The release of Seneca marks the arrival of Morgantown, West Virginia singer-songwriter Charles Wesley Godwin as an authentic voice in country music. Singing about the “hills where my grandfather worked” with a clear, strong voice, Godwin spins a warm vision of the people of coal country and their lives. He paints with his words, vividly drawing the scenery of mountains.
Godwin is grateful for where he comes from without naked sentiment. In “Coal Country,” he sings, “it put a roof over my head,” which is the literal truth; Godwin is the son of a coal miner and a school teacher. At the same time, Godwin recognizes the problems that come of living in a world with company stores and the scourge of codeine.
There’s something for everyone on Seneca. There are slow, thoughtful, wistful tunes, with lots of strings, and there are fast, hard-driving driving, danceable songs. “Hardwood Floors” is a honky tonk number. There are reflections on West Virginia life and family, like “Windmill,” and story songs, like “Seneca Creek,” which tenderly chronicles the course of a relationship over 50 years. “Strawberry Queen” is a love song.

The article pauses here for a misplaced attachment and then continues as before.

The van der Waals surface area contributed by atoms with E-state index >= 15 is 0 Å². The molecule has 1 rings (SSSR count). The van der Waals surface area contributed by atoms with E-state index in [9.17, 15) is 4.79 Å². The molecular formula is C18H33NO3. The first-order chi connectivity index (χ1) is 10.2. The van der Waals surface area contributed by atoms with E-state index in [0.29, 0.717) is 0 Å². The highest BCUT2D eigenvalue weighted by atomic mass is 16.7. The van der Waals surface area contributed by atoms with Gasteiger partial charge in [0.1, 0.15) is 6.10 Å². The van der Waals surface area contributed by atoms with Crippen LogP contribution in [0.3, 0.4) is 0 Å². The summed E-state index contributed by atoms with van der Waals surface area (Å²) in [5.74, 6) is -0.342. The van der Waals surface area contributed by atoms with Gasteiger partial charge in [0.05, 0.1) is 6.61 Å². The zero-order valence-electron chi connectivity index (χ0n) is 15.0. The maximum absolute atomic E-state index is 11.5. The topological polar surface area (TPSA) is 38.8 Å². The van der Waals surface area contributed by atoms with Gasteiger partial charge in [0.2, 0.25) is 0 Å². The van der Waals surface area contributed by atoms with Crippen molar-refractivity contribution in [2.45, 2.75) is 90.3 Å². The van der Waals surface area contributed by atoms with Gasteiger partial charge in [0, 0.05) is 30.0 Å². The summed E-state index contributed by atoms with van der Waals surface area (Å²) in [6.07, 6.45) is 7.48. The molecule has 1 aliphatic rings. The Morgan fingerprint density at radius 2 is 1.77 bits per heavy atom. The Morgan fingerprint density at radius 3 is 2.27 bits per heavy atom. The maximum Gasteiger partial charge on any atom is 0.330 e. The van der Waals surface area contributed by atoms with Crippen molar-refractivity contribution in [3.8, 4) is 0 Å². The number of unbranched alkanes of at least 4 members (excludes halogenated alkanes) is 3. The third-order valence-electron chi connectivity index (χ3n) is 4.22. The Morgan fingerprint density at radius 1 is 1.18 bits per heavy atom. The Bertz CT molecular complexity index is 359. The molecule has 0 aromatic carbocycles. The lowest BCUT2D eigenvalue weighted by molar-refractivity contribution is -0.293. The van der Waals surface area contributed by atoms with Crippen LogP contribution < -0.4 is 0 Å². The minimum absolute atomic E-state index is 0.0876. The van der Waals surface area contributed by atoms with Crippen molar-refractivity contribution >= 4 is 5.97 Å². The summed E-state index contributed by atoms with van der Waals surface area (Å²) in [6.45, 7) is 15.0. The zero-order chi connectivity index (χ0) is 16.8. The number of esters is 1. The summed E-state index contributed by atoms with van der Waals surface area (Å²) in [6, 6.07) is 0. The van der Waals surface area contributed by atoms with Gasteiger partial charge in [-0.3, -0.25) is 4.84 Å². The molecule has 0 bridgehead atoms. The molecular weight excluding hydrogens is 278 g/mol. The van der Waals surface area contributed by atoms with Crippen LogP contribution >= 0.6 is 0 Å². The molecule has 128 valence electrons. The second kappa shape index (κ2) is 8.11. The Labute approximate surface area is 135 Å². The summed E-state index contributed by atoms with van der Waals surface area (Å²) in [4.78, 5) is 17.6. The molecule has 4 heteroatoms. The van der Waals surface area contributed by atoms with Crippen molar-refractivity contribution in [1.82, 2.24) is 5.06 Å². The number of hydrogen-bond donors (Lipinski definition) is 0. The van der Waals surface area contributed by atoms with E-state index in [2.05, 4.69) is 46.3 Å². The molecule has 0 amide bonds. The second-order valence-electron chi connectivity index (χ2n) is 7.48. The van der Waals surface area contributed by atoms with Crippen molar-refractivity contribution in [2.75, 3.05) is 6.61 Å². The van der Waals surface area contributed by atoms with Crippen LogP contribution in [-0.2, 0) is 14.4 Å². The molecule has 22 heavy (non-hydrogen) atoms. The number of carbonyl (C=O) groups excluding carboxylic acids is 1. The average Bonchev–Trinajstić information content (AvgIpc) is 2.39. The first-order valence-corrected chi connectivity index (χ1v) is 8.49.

Musically, the highlight of Seneca is Godwin’s voice. While Eric Heywood (Son Volt, Ray LaMontagne & the Pariah Dogs) on pedal steel and Ben Townsend (of Hillbilly Gypsies) on fiddle and banjo, among others, provide excellent accompaniment, the former WVU football player’s rare vocal talents shine here.
Many people hold misconceptions about West Virginians. Seneca will clear more than a few of those up. And if you didn’t believe that a West Virginian could make a slickly produced country album, you absolutely will now.